Thursday, April 29, 2010

Tales from the Darkside: Validation

Borderlines live in this world rather like the narration in Tales from the Darkside.

"Man lives in the sunlit world of what he believes to be reality.  But there is, unseen by most, an underworld, a place that is just as real, but not as brightly lit.  A Darkside."

After this menacing narration comes the doubt, the pain, the hurt that doesn't end, the horror of knowing that people who say they care about you are just placating you.  The terrifying world of loneliness where everyone is an enemy and you don't realize it until it's too late and they've hurt you beyond repair.  The fearful world of fog.  And then when it's all played out and another tiny part of you has fled in fear and self-preservation, comes the closing narration:

"The Darkside is always there, waiting for us to enter, waiting to enter us.  Until next time, try to enjoy the daylight."

Everything, once you have entered the Darkside, is fog.  All you can see are the solid, real-life object that are within six feet of your eyeballs.  Then the fog starts.  I can see the table, the TV, the recliner, Sookie curled up on the chair.  But when the Darkside comes, its all in fog.  It's distant from you because you are not good enough to exist in the same location.  Everything poses some kind of challenge and when a borderline forces herself to get up to meet that challenge, she invariably fails.

Validation is something that a borderline always seeks but never realizes if she finds. The word hit me yesterday for the first time in trying to describe my feelings to someone.  Validation seems to be, at least in this moment (and moments are ever-changing in the Darkside), the key to keeping a borderline in the daylight world.  If a borderline paints an exact copy of the Mona Lisa in an afternoon while her children are asleep, it is never as good as her husband's secretary's doodle of Garfield on the back of a post-it note tablet.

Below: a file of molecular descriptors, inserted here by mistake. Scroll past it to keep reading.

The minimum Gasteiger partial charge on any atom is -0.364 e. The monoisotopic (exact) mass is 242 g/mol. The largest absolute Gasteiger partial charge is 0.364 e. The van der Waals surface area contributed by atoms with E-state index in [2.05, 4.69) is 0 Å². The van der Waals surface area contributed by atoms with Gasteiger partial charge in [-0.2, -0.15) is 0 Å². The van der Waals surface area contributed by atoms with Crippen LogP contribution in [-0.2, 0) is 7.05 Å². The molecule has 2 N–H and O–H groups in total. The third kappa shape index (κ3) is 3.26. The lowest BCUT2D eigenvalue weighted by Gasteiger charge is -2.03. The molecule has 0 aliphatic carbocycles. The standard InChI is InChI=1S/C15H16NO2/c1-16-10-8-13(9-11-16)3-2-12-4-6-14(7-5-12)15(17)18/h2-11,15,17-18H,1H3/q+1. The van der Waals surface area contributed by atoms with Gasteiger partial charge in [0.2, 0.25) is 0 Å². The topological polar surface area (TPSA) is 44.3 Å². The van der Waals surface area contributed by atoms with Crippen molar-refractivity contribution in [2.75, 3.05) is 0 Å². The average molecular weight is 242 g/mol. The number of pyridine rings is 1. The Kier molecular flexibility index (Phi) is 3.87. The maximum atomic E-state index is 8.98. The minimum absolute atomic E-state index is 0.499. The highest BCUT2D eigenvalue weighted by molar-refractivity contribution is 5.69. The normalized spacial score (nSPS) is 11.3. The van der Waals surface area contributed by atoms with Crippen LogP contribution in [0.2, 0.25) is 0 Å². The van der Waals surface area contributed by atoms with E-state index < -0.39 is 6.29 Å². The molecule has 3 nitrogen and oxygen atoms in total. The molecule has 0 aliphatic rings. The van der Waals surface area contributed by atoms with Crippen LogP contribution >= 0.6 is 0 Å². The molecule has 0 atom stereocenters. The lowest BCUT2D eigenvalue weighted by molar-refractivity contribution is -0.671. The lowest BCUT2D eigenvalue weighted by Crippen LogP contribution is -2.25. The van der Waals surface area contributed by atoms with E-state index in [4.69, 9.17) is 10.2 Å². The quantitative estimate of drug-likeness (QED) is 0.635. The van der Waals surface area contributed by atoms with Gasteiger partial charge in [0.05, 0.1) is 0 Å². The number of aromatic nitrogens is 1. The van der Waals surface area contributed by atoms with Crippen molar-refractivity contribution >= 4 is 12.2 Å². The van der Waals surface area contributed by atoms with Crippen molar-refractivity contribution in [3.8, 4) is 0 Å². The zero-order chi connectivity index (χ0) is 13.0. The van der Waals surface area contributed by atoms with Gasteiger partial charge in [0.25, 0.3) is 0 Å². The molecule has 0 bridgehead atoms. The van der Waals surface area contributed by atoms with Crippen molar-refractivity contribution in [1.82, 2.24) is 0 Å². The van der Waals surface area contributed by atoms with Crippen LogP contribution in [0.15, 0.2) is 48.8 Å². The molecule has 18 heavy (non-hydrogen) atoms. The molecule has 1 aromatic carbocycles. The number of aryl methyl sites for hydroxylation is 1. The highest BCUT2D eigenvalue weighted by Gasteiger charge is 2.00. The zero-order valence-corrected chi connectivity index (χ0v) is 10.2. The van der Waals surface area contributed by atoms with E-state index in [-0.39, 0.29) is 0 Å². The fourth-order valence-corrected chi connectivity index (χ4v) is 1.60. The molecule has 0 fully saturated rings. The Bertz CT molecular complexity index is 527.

The thing about borderlines and validation is that validation does not lead to an inflated ego.  It does not lead to a sense of superiority.  Validation to a borderline leads to one rung being added on the ladder that will dig her out of the fog and into the daylight.  Validation will give her a reason to try again when she failed the first time. A borderline rarely feels superior to anyone and when she does, it's short-lived, or is only a ruse to see if you agree.

Sometimes a borderline doesn't even have to do anything to receive validation for.  Just validation that she is there.  That she exists.  That you heard her words, read her story, saw her wave, enjoyed her presence.  It's redundant to you, but to a borderline every singular experience, no matter how many times it's occured, is new and exists in and of itself.  Maybe they should make a Borderline Validation Card that can be stamped when validation is needed so that next time the borderline can just look at her card and say "Oh, I've been validated for having written something well already.  Good.  I can move on from here. Let me see what else I can find to hurt myself with."

Moving through fog, where everything has barbs and prickles, where words are bloody swords and smiling faces are masks hiding grotesque skulls, a borderline lives in a Darkside where each day begins with rejection and tries to pull herself up toward something better.  Where each validation is a rung on the ladder to daylight. 

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